This British firm is developing a no-nonsense 4×4 to plug the gap left by the old Land Rover Defender. Built from the ground up on an all-new platform, the Grenadier will feature a ladder frame and differential locks. The Grenadier is being engineered in Germany and built in France. Production starts later this year, with customer deliveries starting early in 2022. The Grenadier will be powered by torquey 3.0-litre BMW petrol and diesel engines with automatic transmission and be available as a station wagon and a double cab pick-up from launch. Expectations are for a hybrid and an electric version at a later date. Prices to be confirmed.

INEOS Grenadier 4x4 front and side view

Ford and Volkswagen

The next-generation Ranger and Amarok models will be built by Ford under a new alliance with Volkswagen. Using a new shared platform the new pick-ups are due for launch during the second half of 2022. Interestingly, Volkswagen state that there are no plans at this stage to launch a full battery-electric version of the Amarok which may limit the vehicle lifecycle in Europe. Ford may look to use technology implemented in the new F150 EV pick-up in the US for the new Ranger.

Ford and VW logo's


The Badger is a hydrogen fuel cell/battery electric double cab pick-up that is stated to have an overall 600-mile range, with a 300-mile range on battery alone. This 906 horsepower, 980Nm machine can tow up to 3.6 tonnes and features a separate 15-kilowatt power outlet for tools, lights and compressors, enough to assist a construction site for 10-12 hours without a generator. Expected to go sale during 2021 in the US, European launches are as yet unconfirmed.

Nikola Badger front and side view


Founded in 2009 and part-funded by Amazon and Ford Motor Company, the battery-electric R1T double cab pick-up will be on sale in the US later this year. The R1T has a range of up to 400 miles on a single charge and will be available with three different battery sizes. The ability to fast-charge at 160kW will potentially add 200 miles to the range in just 30 minutes. On the downside, its payload is currently only 800kg, which means they have some work to do if they are to qualify for commercial vehicle taxation rules in the UK. Prices in the US start at just below £44,000 for the entry model, rising to nearly £73,000 for the longe range version. European sales start in 2022. Rivian also plans to build 100,000 battery-electric vans for use by Amazon in North America with deliveries starting in 2022.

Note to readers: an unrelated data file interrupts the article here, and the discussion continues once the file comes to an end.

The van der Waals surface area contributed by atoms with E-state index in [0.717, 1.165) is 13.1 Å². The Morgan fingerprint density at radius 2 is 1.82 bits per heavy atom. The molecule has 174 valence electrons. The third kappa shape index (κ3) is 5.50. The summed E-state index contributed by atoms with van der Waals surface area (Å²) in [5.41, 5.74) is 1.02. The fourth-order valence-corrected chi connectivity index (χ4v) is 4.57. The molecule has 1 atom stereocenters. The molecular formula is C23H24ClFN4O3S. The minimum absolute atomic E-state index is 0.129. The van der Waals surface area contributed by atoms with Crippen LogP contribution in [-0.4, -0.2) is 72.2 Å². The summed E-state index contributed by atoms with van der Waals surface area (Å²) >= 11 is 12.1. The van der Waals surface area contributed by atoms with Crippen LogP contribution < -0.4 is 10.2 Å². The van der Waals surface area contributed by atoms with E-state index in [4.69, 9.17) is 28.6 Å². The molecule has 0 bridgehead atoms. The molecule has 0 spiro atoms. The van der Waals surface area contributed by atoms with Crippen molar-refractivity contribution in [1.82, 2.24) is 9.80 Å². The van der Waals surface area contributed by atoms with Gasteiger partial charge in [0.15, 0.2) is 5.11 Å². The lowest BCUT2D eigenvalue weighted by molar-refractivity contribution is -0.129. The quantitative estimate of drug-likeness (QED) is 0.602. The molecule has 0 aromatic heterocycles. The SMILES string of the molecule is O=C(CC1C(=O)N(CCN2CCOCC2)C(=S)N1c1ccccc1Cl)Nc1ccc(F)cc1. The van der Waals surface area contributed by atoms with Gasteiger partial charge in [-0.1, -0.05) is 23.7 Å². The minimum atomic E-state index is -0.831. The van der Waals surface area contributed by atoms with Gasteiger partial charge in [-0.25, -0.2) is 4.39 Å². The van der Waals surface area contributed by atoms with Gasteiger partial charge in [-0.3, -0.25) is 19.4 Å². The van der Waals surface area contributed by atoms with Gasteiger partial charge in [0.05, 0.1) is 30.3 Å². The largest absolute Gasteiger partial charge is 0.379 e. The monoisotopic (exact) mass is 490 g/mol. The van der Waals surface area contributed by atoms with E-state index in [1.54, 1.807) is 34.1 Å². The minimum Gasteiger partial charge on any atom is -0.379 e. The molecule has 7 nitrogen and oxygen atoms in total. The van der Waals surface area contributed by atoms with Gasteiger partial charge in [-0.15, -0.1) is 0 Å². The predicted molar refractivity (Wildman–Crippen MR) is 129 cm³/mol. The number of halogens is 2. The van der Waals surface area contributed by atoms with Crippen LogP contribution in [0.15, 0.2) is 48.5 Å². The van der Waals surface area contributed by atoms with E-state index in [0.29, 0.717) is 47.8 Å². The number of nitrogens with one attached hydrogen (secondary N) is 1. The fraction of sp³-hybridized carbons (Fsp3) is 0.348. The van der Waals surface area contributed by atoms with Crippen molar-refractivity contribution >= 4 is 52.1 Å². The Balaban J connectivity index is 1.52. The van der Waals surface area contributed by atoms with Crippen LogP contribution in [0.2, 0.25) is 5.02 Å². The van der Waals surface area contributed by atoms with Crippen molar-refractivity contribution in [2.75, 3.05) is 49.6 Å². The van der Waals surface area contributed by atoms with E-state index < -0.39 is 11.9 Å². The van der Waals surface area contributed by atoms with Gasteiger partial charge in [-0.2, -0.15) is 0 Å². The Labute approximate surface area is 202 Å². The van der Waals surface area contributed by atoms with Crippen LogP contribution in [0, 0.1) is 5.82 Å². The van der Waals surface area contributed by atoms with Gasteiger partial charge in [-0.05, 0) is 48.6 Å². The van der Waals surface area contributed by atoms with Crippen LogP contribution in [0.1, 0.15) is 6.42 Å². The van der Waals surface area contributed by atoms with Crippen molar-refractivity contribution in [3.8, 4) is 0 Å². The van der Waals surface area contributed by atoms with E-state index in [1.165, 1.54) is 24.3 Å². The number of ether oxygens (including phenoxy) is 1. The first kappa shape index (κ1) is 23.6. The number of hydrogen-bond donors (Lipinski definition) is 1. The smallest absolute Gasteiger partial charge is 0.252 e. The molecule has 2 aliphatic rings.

Rivian R1T Electric D.Cab Pickup front and side


Looking like a stretched Land Rover Series 1, the B2 battery-electric double cab pick-up features front and rear motors helping to generate 614hp and 668Nm of torque. Unique full-length load capabilities along with a retro-style cabin layout guarantee a standout vehicle, as will its starting price of over £100,000. Orders are being taken for US sales, but at 17.3” long and 7.41” wide, it icle along with a retro ‘old skuiis unlikely that this beast will reach UK shores.

Bollinger B1 and B2 Electric Pickups side view


Standing at an enormous 19.4” long, 6.3” high and 6.8” wide, the Cybertruck is unlikely to see the light of day in the UK either, because of its size and is unlikely to meet stringent European safety and type-approval legislation. Tesla has hinted that a smaller 300-mile range version for the European market would be considered for a later date.

Sector future

With the reduction in current competitors, Ford, Toyota and Isuzu will benefit in the short term. The demise of Mitsubishi and Nissan has meant there is a general shortage of available pick-up stock. With 10 month lead times, deliveries dates are already stretching into 2022. Extended lead times look likely to remain for some time as production struggles to get back to full capacity, leading to rental companies and fleets placing orders now to guarantee deliveries.

The longer-term future of the pick-up sector looks uncertain. There is still no conventional electric pick-up truck on general sale in the UK, although the whole life cost benefits make ownership an attractive proposition. Environmental benefits and the improved performance of electric propulsion offroad should also make the choice compelling.